Richard White's sweeping The Republic for Which It Stands offers a crisply written exploration of two distinct periods covering the last decades of the nineteenth century. His book closes out the story of a tumultuous century for the acclaimed multivolume Oxford History of the United States. As expected, the hefty tome integrates and highlights recent scholarship as well as relying on classic works in the field, and provides useful maps and evocative illustrations. Readers eager to pursue further study [End Page 550] of the era can consult a comprehensive bibliography. I will go on record as expressing my sympathy for White's difficult assignment. The distinguished Stanford scholar was asked to combine two of the most unpopular and misunderstood periods of U.S. history, both holding the taint of catastrophic failure. Generations of published scholarly and popular works have documented the failures in explicit detail. Professor White updates that historiographical tradition by describing a swift national post–Civil War declension characterized by the abandonment of free labor ideals, rampant corporate greed, income inequality, religious hypocrisy, class divisiveness, strikes, mass immigration, labor and race riots, racism, genocide, ethnic cleansing, environmental degradation, and, last but not least, massive political corruption. Reflecting current trends of historiography, White's America is a land of division, not unity, of differences, not similarities, with marginalization for the masses and privilege grabbed for the few. The United States emerges from a little over three decades of change, challenge, and transformation as a weakened country morally if not materially, and unworthy to assume the mantle of global leadership in the twentieth century. Still, it is a riveting narrative, and well worth the many hours I spent reading a book just short of one thousand pages.
The Republic for Which It Stands is divided into three parts: "Reconstructing the Nation," "The Quest for Prosperity," and "The Crisis Arrives." The eight chapters on Reconstruction are preceded by an eloquent prologue equating the death of President Lincoln with the dismembering of the ideals (and many of the practices) of freedom, free soil, and free labor ennobled and embraced by the Republican Party before and during the American Civil War. White laments that the two administrations led by Andrew Johnson (1865–69) and U. S. Grant (1869–77) botched the opportunities to create a biracial society, but he admits that the majority of northerners voted to stop supporting the Reconstruction policies, especially after the depression of 1873 crowded out all other issues. By 1876 a consensus emerged in which both the Republican and Democratic Parties pushed toward reconciliation with the South. Here, I regretted the editorial decision not to treat Reconstruction and the Gilded Age in separate volumes. This was especially true with White's analysis of the Grant administration, which mostly relies on badly out of date scholarship.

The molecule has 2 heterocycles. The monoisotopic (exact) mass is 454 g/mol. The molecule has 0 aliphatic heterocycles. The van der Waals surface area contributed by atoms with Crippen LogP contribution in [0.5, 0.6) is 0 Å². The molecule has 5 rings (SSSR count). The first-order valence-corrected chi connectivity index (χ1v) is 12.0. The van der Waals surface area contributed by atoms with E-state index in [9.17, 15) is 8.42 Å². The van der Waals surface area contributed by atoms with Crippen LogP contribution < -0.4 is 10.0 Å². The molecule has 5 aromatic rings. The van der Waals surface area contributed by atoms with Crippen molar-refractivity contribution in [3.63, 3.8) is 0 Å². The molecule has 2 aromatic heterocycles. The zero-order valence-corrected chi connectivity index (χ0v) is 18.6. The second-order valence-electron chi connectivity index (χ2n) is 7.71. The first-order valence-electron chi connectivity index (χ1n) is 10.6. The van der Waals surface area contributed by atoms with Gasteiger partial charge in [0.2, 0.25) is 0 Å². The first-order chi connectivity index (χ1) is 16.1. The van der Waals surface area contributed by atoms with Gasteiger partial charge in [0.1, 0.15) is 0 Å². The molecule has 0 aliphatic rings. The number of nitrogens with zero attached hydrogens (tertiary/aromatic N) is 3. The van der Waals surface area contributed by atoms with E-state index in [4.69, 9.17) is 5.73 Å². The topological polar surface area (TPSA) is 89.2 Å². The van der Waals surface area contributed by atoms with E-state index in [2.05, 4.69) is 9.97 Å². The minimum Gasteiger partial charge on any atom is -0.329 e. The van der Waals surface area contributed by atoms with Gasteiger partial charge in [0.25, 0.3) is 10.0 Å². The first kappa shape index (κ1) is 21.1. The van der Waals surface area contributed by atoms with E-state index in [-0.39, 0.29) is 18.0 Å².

On the other hand, White notes that the Lincoln-led government played a huge role in unleashing vast economic forces with three essential laws passed by Congress in 1862. For better and worse, the Pacific Railway Act, the Morrill Act, and the Homestead Act provided the foundation for the most astounding development of industry, education, and agriculture in human history. Federal land policy powered a revolution with unforeseen [End Page 551] consequences and conflicts but with no guidebook to follow. The feckless and reckless railroad building, steadily expanding manufactures, and increased agricultural production made for an integrated capitalist system but one burdened with a creaky financial structure and punctuated by two major depressions.
Indeed, White deftly combines the cultural, political, and social response to the economy and Reconstruction's unedifying turmoil within the tale of the "Greater Reconstruction" of the West that seeks to connect southern Reconstruction with the broader streams flowing through the late nineteenth century. This is an effective strategy, incorporating western expansionism, the Indian wars, the cruel and violent efforts to remove Native Americans onto reservations facilitating the spread of ranching, mining, and farming. All these elements are interwoven with a highly critical...